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Business & Financial

No Near-Term Pickup

Robert S. Reichard, Economics Editor

A still-sliding economy continues to take its toll on textiles and other major US industries. Especially disturbing: The reluctance on the part of consumers to spend the money they do have. Personal savings (the percent of disposable income not spent), for example, is now running near 5 percent. That's the highest level for this key business indicator in some four years - and a significant shift from just a year or two ago, when a negative savings rate prevailed, with people spending more than they earned. Much of this penny pinching, of course, can be attributed to the huge drop in net worth occasioned by the housing and stock market meltdowns. In any case, consumer spending has slipped significantly - falling at about a 4-percent annual rate since last summer, after more than a quarter century of steady growth. About the only consolation - if you can call it that - is that declines in big-ticket consumer durables like cars, personal computers and TVs have been far more precipitous than those reported by the textile and apparel industries. Year-to-date figures, for example, show auto sales trailing comparable 2008 figures by 40 percent (and by close to 50 percent in the case of Detroit's "Big Three"). That's far more than the modest slippage noted by both apparel and home furnishing retailers. Nor is any dramatic change in this pattern expected anytime soon. Most business analysts see further, though decelerating, gross domestic product (GDP) declines through summer. And the picture seems to be much the same as far as textiles and apparel are concerned.

april09bfchart

The Impact On Profits
The above near-term outlook can also be expected to keep industry earnings and margins under downward pressure. Net profit for basic textile products like yarns and fabrics, for example, are projected to show another decline this year - with totals for the year dropping 5 to 6 percent below 2008 levels. And a similar picture is seen for more highly fabricated mill products like carpets and home furnishings, where the earning slippage is put somewhere around the same magnitude. Apparel companies won't escape unscathed either - though the latest estimates here suggest a bit more modest 3-percent drop-off in the industry's 2009 after-tax earnings. In all cases, these declines are larger than those projected as recently as last fall before the extent of the current business meltdown became apparent. On a somewhat rosy note, however, all these textile/apparel subgroups should remain profitable - at least on an overall industry-wide basis. And clearly, there will be no repeat of the negative numbers that were reported as recently as 2000. Also worth noting: These new 2009 profit projections are also a lot better than those being made for many other consumer-oriented durable goods industries. This absence of any really big drop-off in mill and apparel manufacturers profits can probably be attributed to three factors: The above-mentioned more moderate fall-offs in consumer demand; reduced raw materials production costs; and rising worker productivity - which, when combined with only very modest hourly pay raises, has helped keep unit labor costs on a relatively even keel.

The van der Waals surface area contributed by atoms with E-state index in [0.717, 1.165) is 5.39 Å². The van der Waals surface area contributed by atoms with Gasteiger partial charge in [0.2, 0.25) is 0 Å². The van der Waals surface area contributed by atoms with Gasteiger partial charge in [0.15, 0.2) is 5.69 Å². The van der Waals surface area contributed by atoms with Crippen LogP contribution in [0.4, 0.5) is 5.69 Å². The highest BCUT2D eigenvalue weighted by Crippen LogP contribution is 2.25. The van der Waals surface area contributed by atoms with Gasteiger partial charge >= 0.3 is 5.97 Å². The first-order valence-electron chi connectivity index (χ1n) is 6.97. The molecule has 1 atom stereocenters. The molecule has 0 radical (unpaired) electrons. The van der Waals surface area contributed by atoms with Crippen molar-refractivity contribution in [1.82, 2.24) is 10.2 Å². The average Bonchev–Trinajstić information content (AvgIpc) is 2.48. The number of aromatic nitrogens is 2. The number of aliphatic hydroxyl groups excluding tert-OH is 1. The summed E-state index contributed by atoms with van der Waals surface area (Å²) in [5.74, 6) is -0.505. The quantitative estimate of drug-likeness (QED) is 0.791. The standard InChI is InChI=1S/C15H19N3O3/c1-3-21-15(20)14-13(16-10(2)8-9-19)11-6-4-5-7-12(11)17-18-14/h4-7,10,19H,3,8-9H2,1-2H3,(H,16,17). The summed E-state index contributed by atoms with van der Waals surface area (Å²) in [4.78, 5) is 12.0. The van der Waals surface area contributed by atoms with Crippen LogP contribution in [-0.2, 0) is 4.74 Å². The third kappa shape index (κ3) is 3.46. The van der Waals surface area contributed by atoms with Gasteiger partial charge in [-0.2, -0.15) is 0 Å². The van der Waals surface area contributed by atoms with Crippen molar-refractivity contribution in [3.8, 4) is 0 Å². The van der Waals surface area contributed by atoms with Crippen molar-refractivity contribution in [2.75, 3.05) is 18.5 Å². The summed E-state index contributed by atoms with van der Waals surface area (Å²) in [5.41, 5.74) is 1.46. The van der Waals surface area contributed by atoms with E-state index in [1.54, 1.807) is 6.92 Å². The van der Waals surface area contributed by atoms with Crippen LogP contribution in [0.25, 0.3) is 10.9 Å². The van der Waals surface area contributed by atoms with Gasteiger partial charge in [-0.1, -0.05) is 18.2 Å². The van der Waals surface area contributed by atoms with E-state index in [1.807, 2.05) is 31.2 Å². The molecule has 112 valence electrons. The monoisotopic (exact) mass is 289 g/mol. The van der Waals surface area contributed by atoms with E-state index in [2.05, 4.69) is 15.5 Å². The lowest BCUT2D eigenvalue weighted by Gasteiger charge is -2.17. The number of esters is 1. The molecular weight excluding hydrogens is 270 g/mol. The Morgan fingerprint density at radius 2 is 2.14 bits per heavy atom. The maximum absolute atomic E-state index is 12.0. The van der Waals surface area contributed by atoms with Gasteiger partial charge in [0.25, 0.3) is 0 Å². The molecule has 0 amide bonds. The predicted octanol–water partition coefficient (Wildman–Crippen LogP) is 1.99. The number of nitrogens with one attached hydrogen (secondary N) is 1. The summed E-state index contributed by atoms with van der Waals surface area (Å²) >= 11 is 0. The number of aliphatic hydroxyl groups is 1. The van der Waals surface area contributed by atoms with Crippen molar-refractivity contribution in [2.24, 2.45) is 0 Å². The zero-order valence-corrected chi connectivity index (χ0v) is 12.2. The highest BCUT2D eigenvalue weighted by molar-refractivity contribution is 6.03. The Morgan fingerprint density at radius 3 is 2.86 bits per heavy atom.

A Longer Look Ahead
The really big question mark, however, is what happens next year when things hopefully begin to turn around. Unfortunately, any quick bounceback seems highly unlikely. Right now, most economists and business analysts are betting on only a very modest 1- to 2-percent increase in the nation's GDP for 2010. The problem is that this won' t be nearly sufficient to generate enough purchasing power for any textile and apparel gains. Global Insight, for example, anticipates further domestic sales deterioration for these industries in 2010 - with declines that year put at 3.5 percent, 6.5 percent and 7.5 percent for basic textiles, textile mill products, and apparel, respectively. If any positive spin can be put on these numbers, it's the fact that analysts at this prestigious economic consulting and forecasting firm feel these shipment declines will be far less than the 15-percent-or-so drops anticipated for all three of these categories over the current year. Global Insight's profit forecasts also provide some reassurance of better days ahead. The firm's rough approximation of this key indicator representing sales less labor and material costs should actually begin to move up again next year in the textile sectors. If correct, it would follow four consecutive years of textile earnings shrinkage. Bottom line: The industry, while clearly a lot less smaller than it was a few years back, will still be a major world player as we move into the second decade of the 21st century.

April 14, 2009

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